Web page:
Chasing Monsters (the channel five series) was busy filming its second season last Thursday, when The Hope Standard met up with the show’s host Cyril Chaquet and crew in Yale, as Chaquet, attempted to catch a legendary Sturgeon named Walter from the Fraser River.
According to Yale First Nation member and ex-Chief Robert Hope, Walter is a gigantic 18 foot monster that calls the Fraser River home.
“A few people have hooked Walter, but nobody has landed him yet. He must be a metre in diameter — he’s a beautiful animal,” said Hope.
Chaquet and his three person team which includes, producer and director Geoffrey Uloth, and cameraman Carlo Harrietha are an adventurous documentary film crew; traversing the wilds, and capturing some of the most dangerous, and beastly creatures from the depths of the lakes, rivers, and oceans of the world’s most exotic locations.
The crew chose the stunning Fraser River location in Yale for the fishing and the reputation of the sturgeon beauties, gliding underneath its murky surface.
“If I caught an eight or nine footer that would be really good. An eight footer is supposed to be a trophy fish here, so if you catch an eight footer, you can consider yourself lucky,” said Chaquet.
“Chasing Monsters” just finished shooting in Lousiana with Chaquet attempting to catch alligator gar, and the infamously aggressive bullsharks native to the South, followed by a few days in Florida, prior to their arrival in Yale.
In Florida the Gulf sturgeon are known to cause accidents because they jump out of the water and they hit people on boats.
“Sturgeon there can get up to 300 pounds, so you don’t want to get hit by one of those,” he said. Bullsharks are supposedly a “mean shark” according to Chaquet, who was trying to catch one in a fresh water lake.
“They are known to run in fresh water lakes. The whole point of that shoot was to prove they can be found in freshwater.” According to Chaquet, Canadian waters are too cold for the beasts, but with the dawning of global warming that could change.
After Yale, the group of three is headed to Texas, and then South Africa. Their schedule is fast paced, dizzying and long, with 15 hour days on the open water.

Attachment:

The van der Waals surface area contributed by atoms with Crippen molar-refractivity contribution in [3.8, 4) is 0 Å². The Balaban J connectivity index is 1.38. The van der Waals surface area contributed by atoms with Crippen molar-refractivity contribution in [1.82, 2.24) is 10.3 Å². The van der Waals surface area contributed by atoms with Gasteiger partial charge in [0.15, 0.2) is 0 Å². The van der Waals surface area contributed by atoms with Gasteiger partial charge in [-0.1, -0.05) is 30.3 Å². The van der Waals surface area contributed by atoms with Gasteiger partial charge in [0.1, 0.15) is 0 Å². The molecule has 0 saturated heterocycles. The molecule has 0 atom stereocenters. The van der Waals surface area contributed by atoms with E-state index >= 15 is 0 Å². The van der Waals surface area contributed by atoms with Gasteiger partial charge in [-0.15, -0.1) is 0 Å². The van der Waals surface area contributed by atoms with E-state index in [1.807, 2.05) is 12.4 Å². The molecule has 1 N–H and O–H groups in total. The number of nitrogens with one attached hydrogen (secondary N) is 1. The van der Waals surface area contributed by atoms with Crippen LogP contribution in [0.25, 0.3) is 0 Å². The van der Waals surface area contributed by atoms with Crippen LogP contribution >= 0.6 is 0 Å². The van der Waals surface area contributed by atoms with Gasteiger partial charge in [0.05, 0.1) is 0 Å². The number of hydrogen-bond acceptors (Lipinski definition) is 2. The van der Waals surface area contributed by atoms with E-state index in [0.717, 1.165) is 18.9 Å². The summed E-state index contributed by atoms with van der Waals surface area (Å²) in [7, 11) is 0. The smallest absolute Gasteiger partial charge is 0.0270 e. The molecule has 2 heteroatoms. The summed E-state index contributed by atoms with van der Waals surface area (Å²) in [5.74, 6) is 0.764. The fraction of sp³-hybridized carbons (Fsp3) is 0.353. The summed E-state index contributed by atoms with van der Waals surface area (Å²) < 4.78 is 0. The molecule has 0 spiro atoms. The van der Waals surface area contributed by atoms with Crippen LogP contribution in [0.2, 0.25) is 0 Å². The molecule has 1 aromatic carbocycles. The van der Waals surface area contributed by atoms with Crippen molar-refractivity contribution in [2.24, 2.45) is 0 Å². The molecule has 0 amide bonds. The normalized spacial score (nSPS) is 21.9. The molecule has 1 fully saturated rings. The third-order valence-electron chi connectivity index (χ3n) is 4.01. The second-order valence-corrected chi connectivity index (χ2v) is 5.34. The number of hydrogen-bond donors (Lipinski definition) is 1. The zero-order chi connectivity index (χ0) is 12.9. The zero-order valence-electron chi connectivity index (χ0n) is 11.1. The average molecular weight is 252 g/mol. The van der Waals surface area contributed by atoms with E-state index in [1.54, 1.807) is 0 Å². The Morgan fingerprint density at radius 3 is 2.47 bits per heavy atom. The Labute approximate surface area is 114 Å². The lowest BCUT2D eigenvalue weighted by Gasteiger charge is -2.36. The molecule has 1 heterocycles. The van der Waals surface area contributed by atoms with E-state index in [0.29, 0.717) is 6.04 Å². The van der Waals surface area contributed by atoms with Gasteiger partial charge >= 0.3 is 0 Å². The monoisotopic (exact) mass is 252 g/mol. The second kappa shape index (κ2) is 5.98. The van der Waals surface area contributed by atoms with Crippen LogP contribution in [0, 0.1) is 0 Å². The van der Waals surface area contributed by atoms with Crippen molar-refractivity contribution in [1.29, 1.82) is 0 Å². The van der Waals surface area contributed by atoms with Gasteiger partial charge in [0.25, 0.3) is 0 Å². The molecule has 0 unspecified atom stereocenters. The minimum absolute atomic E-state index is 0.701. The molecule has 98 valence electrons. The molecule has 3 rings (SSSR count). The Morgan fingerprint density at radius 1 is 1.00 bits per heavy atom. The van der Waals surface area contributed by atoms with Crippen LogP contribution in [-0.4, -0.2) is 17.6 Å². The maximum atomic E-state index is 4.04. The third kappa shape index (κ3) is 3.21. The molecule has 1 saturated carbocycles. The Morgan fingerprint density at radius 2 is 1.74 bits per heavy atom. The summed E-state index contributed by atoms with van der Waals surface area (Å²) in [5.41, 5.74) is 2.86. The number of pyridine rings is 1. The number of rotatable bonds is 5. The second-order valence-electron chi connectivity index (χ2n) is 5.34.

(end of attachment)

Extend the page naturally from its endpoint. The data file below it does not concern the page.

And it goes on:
“It’s non-stop and it’s all year round” he said.
The show’s producer and co-director Geoffrey Uloth had a few things to say about the wild ride the adventurous bunch has been on.
“It’s fishing, we never know what we’re going to get, so we have a schedule planned out with different guides, and different countries. We have an order in advance and we try to figure out what would make the best story; but, it totally depends on what kind of bite we get and what kind of fish we get, so sometimes, we re-arrange it. We shoot all day, and then we figure out what the story is.”
One of the most challenging things for Uloth is assuring the show’s quality level, so that it can compete with the plethora of shows in the highly competitive world of sports fishing.
“It’s a lot of time, it’s a lot of work, and a lot of effort,” he said.
Travelling is one of the best parts of the experience for the group, according to cameraman Carlo Harrietha
“We travel a lot, we meet a lot of nice people, we know all the good fishing spots too, and we know all the secrets of fishing,” he said.
“The most important thing is to have contact with people to know where they go to fish, but then at the same time to have real contact with them; whether it be on the boat or on the beach, so we have the time to share our private moments with people.”
Catching the right moment is an essential element to the art of sport fishing, and any type of skilled discipline according to Harrietha.
“Fishing, it’s always a matter of timing, you never know when it’s going to bite. It’s like a reality show, but with a live animal, so you have to wait for them, and it requires a lot of patience.”
Teamwork is also an essential component, and one that will keep members alive and well in dangerous conditions including swimming in piranha infested waters, which, the cast and crew of “Chasing Monsters” have been known to do on occasion.
“It’s important to be a good team — we’re on the road a long time together, and sometimes we get bitten. A few weeks back Chaquet was bitten by an alligator gar and he has the marks to prove it.”
The show that considers itself half fishing/half adventure, and compares itself to the Indiana Jones of fishing, recommends a first aid kit for all other adventure seekers.
The show airs in over 100 countries, and the new season is expected in June and July of 2017.